Many summer camp owners take great pride in their facilities. They consider their camps as extensions of themselves, expression of their identity. Some build breathtaking buildings. The construction of such buildings, although personally satisfying, doesn't always makes good business sense. Few people choose a camp based on its impressive buildings. Current and prospective camp families want to see that buildings are neat, clean, and in good repair. Most do not care if the camp has the "nicest buildings." The exception is a camp that positions itself as the "best that money can buy," or simply, "the best." Since it is difficult for any camp to prove that it has the best programming or the best staff, the one area where a camp can objectively support its claim to being the best is in the size and scope of its buildings. These reinforce a "best camp" positioning and are a wise choice for a camp seeking to capture that market.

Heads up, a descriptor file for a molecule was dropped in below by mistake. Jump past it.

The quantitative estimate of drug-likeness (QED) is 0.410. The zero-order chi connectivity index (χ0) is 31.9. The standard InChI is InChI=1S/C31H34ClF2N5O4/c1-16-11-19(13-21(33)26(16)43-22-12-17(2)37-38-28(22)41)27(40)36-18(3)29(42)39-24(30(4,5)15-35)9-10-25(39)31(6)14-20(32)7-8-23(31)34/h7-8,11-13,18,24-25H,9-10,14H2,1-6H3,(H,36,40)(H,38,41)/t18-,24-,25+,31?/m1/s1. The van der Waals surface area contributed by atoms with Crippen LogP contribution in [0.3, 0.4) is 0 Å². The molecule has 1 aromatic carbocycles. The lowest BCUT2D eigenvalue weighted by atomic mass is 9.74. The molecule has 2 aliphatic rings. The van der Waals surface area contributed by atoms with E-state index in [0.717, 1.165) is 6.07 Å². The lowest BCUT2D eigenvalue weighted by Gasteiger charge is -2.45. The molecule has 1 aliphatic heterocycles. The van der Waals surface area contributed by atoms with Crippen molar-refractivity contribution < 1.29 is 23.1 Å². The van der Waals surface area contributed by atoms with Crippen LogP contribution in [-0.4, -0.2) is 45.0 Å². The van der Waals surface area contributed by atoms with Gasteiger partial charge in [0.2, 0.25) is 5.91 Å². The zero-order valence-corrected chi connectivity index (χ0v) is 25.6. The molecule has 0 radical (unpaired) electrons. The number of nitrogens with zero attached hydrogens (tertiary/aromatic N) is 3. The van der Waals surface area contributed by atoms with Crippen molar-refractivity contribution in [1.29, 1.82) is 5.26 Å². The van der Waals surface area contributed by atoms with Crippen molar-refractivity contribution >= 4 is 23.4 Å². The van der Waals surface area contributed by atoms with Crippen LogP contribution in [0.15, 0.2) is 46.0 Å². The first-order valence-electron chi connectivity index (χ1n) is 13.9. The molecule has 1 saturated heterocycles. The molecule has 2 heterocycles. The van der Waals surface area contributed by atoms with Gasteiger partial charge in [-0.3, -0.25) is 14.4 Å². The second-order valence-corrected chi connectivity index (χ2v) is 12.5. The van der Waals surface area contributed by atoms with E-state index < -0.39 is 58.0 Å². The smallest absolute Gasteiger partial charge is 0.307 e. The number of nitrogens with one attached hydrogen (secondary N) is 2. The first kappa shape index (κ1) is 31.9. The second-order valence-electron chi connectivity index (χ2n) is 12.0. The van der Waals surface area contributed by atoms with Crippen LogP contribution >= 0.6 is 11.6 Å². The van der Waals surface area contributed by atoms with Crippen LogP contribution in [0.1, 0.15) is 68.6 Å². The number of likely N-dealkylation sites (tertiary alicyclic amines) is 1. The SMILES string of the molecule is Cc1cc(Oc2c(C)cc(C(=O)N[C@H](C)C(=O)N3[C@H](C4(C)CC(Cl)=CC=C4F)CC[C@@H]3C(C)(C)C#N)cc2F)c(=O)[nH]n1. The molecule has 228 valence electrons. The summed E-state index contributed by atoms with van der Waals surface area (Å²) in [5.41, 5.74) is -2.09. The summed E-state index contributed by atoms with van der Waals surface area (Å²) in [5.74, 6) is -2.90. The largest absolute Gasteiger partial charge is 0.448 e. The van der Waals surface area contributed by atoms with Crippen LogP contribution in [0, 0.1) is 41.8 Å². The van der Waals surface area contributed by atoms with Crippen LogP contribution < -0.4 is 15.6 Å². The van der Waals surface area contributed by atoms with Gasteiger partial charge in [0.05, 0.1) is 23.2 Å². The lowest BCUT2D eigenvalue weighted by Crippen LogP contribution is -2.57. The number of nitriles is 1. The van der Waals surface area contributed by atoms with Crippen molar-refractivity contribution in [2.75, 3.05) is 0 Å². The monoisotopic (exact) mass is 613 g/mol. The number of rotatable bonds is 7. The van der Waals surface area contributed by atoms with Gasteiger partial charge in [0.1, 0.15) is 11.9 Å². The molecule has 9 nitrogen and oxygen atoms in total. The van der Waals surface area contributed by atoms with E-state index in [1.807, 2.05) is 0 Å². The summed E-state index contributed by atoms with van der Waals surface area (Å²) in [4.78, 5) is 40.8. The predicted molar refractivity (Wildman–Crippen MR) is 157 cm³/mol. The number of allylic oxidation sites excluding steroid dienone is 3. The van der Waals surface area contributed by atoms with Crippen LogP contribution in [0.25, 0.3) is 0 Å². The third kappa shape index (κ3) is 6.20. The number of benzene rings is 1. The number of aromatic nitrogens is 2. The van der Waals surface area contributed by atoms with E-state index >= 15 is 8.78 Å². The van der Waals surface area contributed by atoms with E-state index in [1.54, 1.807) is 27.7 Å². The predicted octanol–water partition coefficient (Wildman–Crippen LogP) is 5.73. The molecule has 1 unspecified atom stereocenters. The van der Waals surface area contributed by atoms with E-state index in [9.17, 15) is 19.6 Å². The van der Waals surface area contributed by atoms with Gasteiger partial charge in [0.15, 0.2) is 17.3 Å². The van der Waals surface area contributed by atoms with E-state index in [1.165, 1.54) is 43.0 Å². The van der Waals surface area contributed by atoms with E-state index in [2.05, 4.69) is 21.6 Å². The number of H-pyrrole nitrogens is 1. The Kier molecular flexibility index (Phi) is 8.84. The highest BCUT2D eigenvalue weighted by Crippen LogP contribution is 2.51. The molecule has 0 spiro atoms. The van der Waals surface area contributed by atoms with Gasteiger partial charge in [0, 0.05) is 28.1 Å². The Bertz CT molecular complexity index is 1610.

Tip 23 Neatness counts.
Keep your camp neat and clean. A messy camp sends a message about camp safety. A visitor asks herself, consciously or unconsciously, "If the camp's directors tolerate this mess, how do I know they are making sure my child is safe?"
Tip 24 Signs matter.
Signs enhance a camp's appearance by tying the camp together in a visually appealing way. They also enhance a camp's brand by consistently displaying the camp's name and logo. Signs also help new campers, staff, parents, and visitors navigate the camp. Finally, consistent signage conveys the message that camp is well-organized.
Tip 25 Get along with the local community.